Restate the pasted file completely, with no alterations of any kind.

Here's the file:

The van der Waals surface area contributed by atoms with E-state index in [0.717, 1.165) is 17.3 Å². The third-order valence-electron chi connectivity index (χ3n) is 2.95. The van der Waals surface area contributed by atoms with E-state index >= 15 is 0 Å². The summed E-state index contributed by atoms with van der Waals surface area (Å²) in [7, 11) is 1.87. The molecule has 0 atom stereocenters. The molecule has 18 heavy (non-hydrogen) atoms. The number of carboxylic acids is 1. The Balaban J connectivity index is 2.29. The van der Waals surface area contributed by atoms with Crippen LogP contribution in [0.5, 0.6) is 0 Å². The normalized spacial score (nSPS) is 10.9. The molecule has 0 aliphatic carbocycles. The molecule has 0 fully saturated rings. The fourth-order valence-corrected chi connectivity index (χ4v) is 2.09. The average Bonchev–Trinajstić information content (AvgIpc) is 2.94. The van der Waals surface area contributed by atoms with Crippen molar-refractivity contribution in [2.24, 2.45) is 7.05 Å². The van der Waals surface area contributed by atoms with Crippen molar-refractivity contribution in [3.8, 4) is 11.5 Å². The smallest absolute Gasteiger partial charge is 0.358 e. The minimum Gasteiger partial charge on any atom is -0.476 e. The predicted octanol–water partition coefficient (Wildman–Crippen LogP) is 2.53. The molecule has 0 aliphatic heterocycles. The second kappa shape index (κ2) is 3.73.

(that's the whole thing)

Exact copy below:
The van der Waals surface area contributed by atoms with E-state index in [0.717, 1.165) is 17.3 Å². The third-order valence-electron chi connectivity index (χ3n) is 2.95. The van der Waals surface area contributed by atoms with E-state index >= 15 is 0 Å². The summed E-state index contributed by atoms with van der Waals surface area (Å²) in [7, 11) is 1.87. The molecule has 0 atom stereocenters. The molecule has 18 heavy (non-hydrogen) atoms. The number of carboxylic acids is 1. The Balaban J connectivity index is 2.29. The van der Waals surface area contributed by atoms with Crippen LogP contribution in [0.5, 0.6) is 0 Å². The normalized spacial score (nSPS) is 10.9. The molecule has 0 aliphatic carbocycles. The molecule has 0 fully saturated rings. The fourth-order valence-corrected chi connectivity index (χ4v) is 2.09. The average Bonchev–Trinajstić information content (AvgIpc) is 2.94. The van der Waals surface area contributed by atoms with Crippen molar-refractivity contribution in [2.24, 2.45) is 7.05 Å². The van der Waals surface area contributed by atoms with Crippen molar-refractivity contribution in [3.8, 4) is 11.5 Å². The smallest absolute Gasteiger partial charge is 0.358 e. The minimum Gasteiger partial charge on any atom is -0.476 e. The predicted octanol–water partition coefficient (Wildman–Crippen LogP) is 2.53. The molecule has 0 aliphatic heterocycles. The second kappa shape index (κ2) is 3.73.